By Jalees Andrabi and Bhuvan Bagga, with Parvaiz Buhkari in Srinagar and Jing Xuan Teng in Beijing
The long-running border dispute between Asian nuclear powers India and China turned deadly for the first time in nearly half a century after at least 20 Indian soldiers were killed in a “violent face-off”, the army said on Tuesday.
Experts warned the high-altitude clash along the Himalayan frontier was a worrying development which could escalate, following weeks of rising tensions and the deployment of thousands of extra troops from both sides.
Brawls erupt regularly between the world’s two most populous nations across their disputed 3,500-kilometre (2,200-mile) border – but no-one has been killed since 1975.
Beijing and Delhi blamed each other for Monday’s clash in the precipitous, rocky terrain of the strategically important Galwan Valley, which lies between China’s Tibet and India’s Ladakh.
An Indian army source in the region told AFP the incident involved no shooting but “violent hand-to-hand scuffles”.
The soldiers threw punches and stones at each other, with Chinese troops allegedly attacking their Indian counterparts with rods and nail-studded clubs during the more than six-hour fight, the Hindustan Times reported.
India had earlier put the toll at three dead.
But in a statement later on Tuesday the army added that 17 more critically injured were “exposed to sub-zero temperatures… (and) succumbed to their injuries”.
The Indian army said earlier that there were “casualties on both sides”. China’s defence ministry confirmed the incident had resulted in casualties but did not give the nationality of the victims or any other details.
The United States — which has mounting frictions with China, but sees India as an emerging ally — said it is hoping for a “peaceful resolution”, and that it was monitoring the situation closely.
The UN called for both sides to “exercise maximum restraint”.
Former Indian ambassador to China and foreign secretary Nirupama Menon Rao warned that “we are at an extremely worrisome juncture in the relationship”.
“If not handled correctly… (this) can really escalate into something much bigger than we had initially imagined,” Harsh Pant from the Observer Research Foundation think-tank told AFP.
‘Attacking Chinese personnel’
Beijing claimed Indian troops “crossed the border line twice… provoking and attacking Chinese personnel, resulting in serious physical confrontation between border forces on the two sides”.
New Delhi’s foreign ministry spokesman Anurag Srivastava hit back, saying the clash arose from “an attempt by the Chinese side to unilaterally change the status quo” on the border.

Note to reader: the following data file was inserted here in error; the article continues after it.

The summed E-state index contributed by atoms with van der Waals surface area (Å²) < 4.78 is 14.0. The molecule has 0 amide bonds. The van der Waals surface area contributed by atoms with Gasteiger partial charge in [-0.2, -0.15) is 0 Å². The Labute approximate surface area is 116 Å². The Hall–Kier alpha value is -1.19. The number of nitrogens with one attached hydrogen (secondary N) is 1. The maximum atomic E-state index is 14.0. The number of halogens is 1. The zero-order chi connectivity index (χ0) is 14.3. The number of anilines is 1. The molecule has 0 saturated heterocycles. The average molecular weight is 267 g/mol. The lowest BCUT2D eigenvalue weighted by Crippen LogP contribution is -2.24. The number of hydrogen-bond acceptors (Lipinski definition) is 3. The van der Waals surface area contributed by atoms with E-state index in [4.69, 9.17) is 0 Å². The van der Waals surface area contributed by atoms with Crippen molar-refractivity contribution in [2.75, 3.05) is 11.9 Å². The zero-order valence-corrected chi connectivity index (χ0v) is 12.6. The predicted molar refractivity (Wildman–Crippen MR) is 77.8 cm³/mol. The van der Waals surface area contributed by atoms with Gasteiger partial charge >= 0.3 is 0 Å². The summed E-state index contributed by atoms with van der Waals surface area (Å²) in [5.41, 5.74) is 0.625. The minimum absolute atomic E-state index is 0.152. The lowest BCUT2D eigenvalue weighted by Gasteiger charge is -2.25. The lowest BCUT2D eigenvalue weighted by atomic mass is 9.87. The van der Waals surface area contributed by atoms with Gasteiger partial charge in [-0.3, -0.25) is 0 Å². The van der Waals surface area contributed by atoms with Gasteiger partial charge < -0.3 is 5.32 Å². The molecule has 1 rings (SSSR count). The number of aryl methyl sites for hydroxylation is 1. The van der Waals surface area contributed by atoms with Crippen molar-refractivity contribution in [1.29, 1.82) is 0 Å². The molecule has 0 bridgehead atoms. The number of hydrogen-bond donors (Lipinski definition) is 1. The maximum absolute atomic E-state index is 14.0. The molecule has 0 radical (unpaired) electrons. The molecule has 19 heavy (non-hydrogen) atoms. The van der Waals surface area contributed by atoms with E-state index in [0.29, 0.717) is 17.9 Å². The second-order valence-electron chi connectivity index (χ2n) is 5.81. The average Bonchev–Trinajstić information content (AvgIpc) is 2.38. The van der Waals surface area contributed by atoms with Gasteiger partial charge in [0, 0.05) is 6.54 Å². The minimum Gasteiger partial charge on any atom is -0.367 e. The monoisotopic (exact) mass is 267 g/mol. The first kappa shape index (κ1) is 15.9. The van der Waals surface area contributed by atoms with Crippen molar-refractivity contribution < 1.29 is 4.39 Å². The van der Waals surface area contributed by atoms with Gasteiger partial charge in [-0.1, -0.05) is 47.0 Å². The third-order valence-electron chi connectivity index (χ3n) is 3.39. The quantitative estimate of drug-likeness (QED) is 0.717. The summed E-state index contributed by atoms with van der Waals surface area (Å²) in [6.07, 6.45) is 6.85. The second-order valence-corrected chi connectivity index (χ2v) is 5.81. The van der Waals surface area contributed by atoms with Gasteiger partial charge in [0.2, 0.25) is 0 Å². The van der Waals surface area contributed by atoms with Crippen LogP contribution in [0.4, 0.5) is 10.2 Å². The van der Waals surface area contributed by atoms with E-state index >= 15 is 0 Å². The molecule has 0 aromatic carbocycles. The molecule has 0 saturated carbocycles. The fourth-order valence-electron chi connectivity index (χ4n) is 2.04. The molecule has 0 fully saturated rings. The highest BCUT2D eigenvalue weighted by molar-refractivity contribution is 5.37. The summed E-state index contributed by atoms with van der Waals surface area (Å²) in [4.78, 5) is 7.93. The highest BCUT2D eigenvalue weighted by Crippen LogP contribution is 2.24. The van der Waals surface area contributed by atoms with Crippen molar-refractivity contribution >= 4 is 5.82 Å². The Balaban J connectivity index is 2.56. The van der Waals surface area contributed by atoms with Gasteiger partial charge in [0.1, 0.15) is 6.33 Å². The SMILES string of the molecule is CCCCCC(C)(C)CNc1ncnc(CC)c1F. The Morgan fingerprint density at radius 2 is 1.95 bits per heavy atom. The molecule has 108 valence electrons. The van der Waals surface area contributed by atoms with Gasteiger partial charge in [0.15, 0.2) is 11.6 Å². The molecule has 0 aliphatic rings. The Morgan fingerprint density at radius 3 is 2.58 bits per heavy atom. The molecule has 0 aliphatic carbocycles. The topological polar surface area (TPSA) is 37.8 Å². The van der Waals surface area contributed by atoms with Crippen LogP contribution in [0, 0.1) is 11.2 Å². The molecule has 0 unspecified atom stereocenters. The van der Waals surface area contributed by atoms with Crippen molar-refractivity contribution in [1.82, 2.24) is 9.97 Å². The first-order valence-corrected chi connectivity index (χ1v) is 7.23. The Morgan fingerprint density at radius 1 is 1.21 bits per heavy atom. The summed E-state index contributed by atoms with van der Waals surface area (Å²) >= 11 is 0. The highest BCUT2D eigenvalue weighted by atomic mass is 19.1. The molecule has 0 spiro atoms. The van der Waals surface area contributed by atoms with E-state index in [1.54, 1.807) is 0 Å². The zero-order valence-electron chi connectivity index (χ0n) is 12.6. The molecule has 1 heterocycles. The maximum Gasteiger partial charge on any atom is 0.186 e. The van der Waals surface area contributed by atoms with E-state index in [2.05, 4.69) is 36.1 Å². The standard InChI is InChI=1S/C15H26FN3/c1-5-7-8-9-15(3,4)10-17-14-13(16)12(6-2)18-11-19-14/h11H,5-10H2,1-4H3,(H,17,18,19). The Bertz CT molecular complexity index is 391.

The violence followed weeks of hostilities that began May 9, when several Indian and Chinese soldiers were injured in a clash involving fists and stone-throwing at Naku La in India’s Sikkim state, which borders Bhutan, Nepal and China.
But just last week, China said it had reached a “positive consensus” with India over resolving tensions at the border, while New Delhi also sounded conciliatory.
However, Indian sources and news reports suggested that Chinese troops remained in parts of the Galwan Valley and of the northern shore of the Pangong Tso lake that it occupied in recent weeks.
The prickly relationship had already been strained when India in August revoked the semi-autonomous status of Jammu and Kashmir state.
That saw the Ladakh region – partly claimed by Beijing – turned into a separate Indian administrative territory.
Taylor Fravel, an expert on China’s territorial disputes at MIT, said Beijing would have viewed the move as a “direct challenge to China’s sovereignty” over the area it claims.
“This may have been one factor leading China to adopt a much more forward posture along the LAC (Line of Actual Control, or the frontier) in the western sector (of the border),” he told AFP.
Fravel said both nations would not “want to see a major escalation”, with China’s main security priority still the US.
India and China have never even agreed on the length of their “Line of Actual Control” frontier, and each side uses different frontier proposals made by Britain to China in the 19th century to back their claims.
They fought a brief war in 1962 in which China took territory from India. Further deadly clashes followed in 1967, but the last shot fired in anger was in 1975, when four Indian soldiers were ambushed and killed along the dividing line in Arunachal Pradesh.
In 2017 there was a 72-day showdown after Chinese forces moved into the disputed Doklam plateau on the China-India-Bhutan border.
After that India’s Prime Minister Narendra Modi and Chinese leader Xi Jinping appeared to ease tensions at two summits.
India and China meanwhile have also been engaged in a show of power in the Indo-Pacific, with New Delhi allying with the US, Australia and Japan to check China’s push in the region.